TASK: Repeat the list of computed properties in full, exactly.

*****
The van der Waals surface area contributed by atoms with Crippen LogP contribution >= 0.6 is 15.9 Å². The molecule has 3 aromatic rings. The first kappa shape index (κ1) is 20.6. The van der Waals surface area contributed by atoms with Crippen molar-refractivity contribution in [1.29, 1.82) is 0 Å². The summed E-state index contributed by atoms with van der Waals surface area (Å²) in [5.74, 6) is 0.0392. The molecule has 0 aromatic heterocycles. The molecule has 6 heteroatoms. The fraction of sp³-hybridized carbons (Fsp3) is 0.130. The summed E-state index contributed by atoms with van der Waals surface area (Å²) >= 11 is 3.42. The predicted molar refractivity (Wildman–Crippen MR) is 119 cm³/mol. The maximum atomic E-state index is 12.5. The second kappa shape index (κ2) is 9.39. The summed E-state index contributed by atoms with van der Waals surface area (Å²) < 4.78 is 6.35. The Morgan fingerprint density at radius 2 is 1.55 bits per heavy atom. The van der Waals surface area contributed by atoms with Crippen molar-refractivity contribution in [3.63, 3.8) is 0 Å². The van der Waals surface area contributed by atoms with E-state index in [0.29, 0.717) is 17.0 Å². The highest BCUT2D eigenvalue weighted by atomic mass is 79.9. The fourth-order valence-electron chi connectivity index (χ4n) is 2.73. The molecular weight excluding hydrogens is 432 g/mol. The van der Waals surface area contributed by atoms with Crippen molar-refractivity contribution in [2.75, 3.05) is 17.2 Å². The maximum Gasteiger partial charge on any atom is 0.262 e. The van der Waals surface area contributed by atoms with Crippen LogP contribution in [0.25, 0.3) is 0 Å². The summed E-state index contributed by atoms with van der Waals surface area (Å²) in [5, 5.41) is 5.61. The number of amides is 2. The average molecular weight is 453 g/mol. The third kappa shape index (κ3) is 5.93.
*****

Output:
The van der Waals surface area contributed by atoms with Crippen LogP contribution >= 0.6 is 15.9 Å². The molecule has 3 aromatic rings. The first kappa shape index (κ1) is 20.6. The van der Waals surface area contributed by atoms with Crippen molar-refractivity contribution in [1.29, 1.82) is 0 Å². The summed E-state index contributed by atoms with van der Waals surface area (Å²) in [5.74, 6) is 0.0392. The molecule has 0 aromatic heterocycles. The molecule has 6 heteroatoms. The fraction of sp³-hybridized carbons (Fsp3) is 0.130. The summed E-state index contributed by atoms with van der Waals surface area (Å²) >= 11 is 3.42. The predicted molar refractivity (Wildman–Crippen MR) is 119 cm³/mol. The maximum atomic E-state index is 12.5. The second kappa shape index (κ2) is 9.39. The summed E-state index contributed by atoms with van der Waals surface area (Å²) < 4.78 is 6.35. The Morgan fingerprint density at radius 2 is 1.55 bits per heavy atom. The van der Waals surface area contributed by atoms with Crippen molar-refractivity contribution in [3.63, 3.8) is 0 Å². The van der Waals surface area contributed by atoms with E-state index in [0.29, 0.717) is 17.0 Å². The highest BCUT2D eigenvalue weighted by atomic mass is 79.9. The fourth-order valence-electron chi connectivity index (χ4n) is 2.73. The molecular weight excluding hydrogens is 432 g/mol. The van der Waals surface area contributed by atoms with Crippen molar-refractivity contribution in [2.75, 3.05) is 17.2 Å². The maximum Gasteiger partial charge on any atom is 0.262 e. The van der Waals surface area contributed by atoms with Crippen LogP contribution in [0.25, 0.3) is 0 Å². The summed E-state index contributed by atoms with van der Waals surface area (Å²) in [5, 5.41) is 5.61. The number of amides is 2. The average molecular weight is 453 g/mol. The third kappa shape index (κ3) is 5.93.